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Kampala, Uganda

Mukanga D.,Makerere University | Mukanga D.,Karolinska Institutet | Mukanga D.,A+ Network | Babirye R.,A+ Network | And 9 more authors.
Tropical Medicine and International Health | Year: 2011

Objective To determine the competence of community health workers (CHWs) to correctly assess, classify and treat malaria and pneumonia among under-five children after training. Methods Consultations of 182 under-fives by 14 CHWs in Iganga district, Uganda, were observed using standardised checklists. Each CHW saw 13 febrile children. Two paediatricians observed CHWs' assessment, classification and prescription of treatment, while a laboratory scientist assessed CHW use of malaria rapid diagnostic tests (RDTs). The validity of CHWs' use of RDTs to detect malaria and respiratory timers to diagnose pneumonia was estimated using a laboratory scientist's RDT repeat reading and a paediatrician's repeat count of the respiratory rate, respectively. Results From the 182 consultations, overall CHWs' performance was adequate in taking history (97%), use (following procedures prior to reading result) of timers (96%) and use of RDTs (96%), but inadequate in classification (87%). Breath readings (classified as fast or normal) were 85% in agreement with the paediatrician (κ=0.665, P<0.001). All RDT readings were in agreement with those obtained by the laboratory scientist. Ninety-six per cent (85/89) of children with a positive RDT were prescribed an antimalarial drug, 40% (4/10) with fast breathing (gold standard) were prescribed an antibiotic and 91% (48/53) with both were prescribed both medicines. Conclusion Community health workers can be trained to use RDTs and timers to assess and manage malaria and pneumonia in children. We recommend integration of these diagnostics into community case management of fever. CHWs require enhanced practice in counting respiratory rates and simple job aides to enable them make a classification without thinking deeply about several assessment results. © 2011 Blackwell Publishing Ltd.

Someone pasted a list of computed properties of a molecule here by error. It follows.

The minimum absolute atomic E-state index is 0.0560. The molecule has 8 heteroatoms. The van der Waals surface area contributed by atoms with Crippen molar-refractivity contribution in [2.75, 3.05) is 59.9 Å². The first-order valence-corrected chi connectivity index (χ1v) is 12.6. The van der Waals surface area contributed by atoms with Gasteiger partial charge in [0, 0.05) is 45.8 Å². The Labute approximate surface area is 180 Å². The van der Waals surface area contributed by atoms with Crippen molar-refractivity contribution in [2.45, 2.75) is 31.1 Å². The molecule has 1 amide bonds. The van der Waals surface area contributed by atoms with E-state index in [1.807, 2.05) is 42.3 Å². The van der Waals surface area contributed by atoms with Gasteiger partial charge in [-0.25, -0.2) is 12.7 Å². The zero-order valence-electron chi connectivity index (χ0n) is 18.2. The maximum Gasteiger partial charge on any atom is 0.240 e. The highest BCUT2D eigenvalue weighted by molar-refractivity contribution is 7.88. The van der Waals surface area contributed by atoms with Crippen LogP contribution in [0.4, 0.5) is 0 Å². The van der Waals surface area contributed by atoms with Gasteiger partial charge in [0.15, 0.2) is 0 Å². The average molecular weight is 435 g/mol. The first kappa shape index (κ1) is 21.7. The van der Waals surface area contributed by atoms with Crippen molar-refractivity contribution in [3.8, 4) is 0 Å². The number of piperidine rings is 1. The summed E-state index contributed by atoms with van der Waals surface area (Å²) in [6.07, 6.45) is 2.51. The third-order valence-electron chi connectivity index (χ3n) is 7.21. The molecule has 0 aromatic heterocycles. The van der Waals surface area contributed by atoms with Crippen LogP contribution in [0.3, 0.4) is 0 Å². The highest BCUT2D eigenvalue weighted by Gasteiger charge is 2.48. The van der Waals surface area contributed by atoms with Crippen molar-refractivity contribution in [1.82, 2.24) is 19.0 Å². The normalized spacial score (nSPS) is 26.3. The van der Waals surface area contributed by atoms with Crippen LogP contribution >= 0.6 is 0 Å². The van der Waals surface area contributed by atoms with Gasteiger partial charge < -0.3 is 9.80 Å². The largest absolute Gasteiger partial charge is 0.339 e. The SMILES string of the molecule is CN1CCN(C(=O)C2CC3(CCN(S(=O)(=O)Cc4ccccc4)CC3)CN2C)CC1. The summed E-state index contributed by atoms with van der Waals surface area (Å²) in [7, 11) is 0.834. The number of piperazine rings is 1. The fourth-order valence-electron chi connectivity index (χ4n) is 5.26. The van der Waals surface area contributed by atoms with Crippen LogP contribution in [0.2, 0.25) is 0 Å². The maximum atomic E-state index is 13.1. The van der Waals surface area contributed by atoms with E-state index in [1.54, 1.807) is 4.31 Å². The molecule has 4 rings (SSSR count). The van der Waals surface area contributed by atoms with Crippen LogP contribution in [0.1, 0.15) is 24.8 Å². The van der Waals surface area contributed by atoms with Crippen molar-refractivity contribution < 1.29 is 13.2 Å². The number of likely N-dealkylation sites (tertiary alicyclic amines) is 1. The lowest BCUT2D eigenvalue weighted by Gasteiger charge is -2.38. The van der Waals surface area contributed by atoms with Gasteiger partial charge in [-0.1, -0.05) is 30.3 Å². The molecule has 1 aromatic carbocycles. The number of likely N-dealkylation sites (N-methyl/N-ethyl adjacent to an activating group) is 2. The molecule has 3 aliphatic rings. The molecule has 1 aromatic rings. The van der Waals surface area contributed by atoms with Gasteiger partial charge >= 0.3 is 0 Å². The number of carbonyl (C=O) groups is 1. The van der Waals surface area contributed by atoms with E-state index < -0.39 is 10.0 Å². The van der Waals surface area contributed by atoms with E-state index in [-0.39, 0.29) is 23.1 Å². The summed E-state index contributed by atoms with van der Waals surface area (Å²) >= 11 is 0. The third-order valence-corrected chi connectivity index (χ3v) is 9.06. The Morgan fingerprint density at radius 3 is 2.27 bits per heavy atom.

Mukanga D.,Makerere University | Mukanga D.,Karolinska Institutet | Tiono A.B.,Center National Of Recherche Et Of Formation Sur Le Paludisme | Anyorigiya T.,Navrongo Health Research Center | And 10 more authors.
American Journal of Tropical Medicine and Hygiene | Year: 2012

Evidence on the impact of using diagnostic tests in community case management of febrile children is limited. This effectiveness trial conducted in Burkina Faso, Ghana, and Uganda, compared a diagnostic and treatment package for malaria and pneumonia with presumptive treatment with anti-malarial drugs; artemisinin combination therapy (ACT). We enrolled 4, 216 febrile children between 4 and 59 months of age in 2009-2010. Compliance with the malaria rapid diagnostic test (RDT) results was high in the intervention arm across the three countries, with only 4.9% (17 of 344) of RDT-negative children prescribed an ACT. Antibiotic overuse was more common: 0.9% (4 of 446) in Uganda, 38.5% (114 of 296) in Burkina Faso, and 44.6% (197 of 442) in Ghana. Fever clearance was high in both intervention and control arms at both Day 3 (97.8% versus 96.9%, P = 0.17) and Day 7 (99.2% versus 98.8%, P = 0.17). The use of diagnostic tests limits overuse of ACTs. Its impact on antibiotic overuse and on fever clearance is uncertain. Copyright © 2012 by The American Society of Tropical Medicine and Hygiene.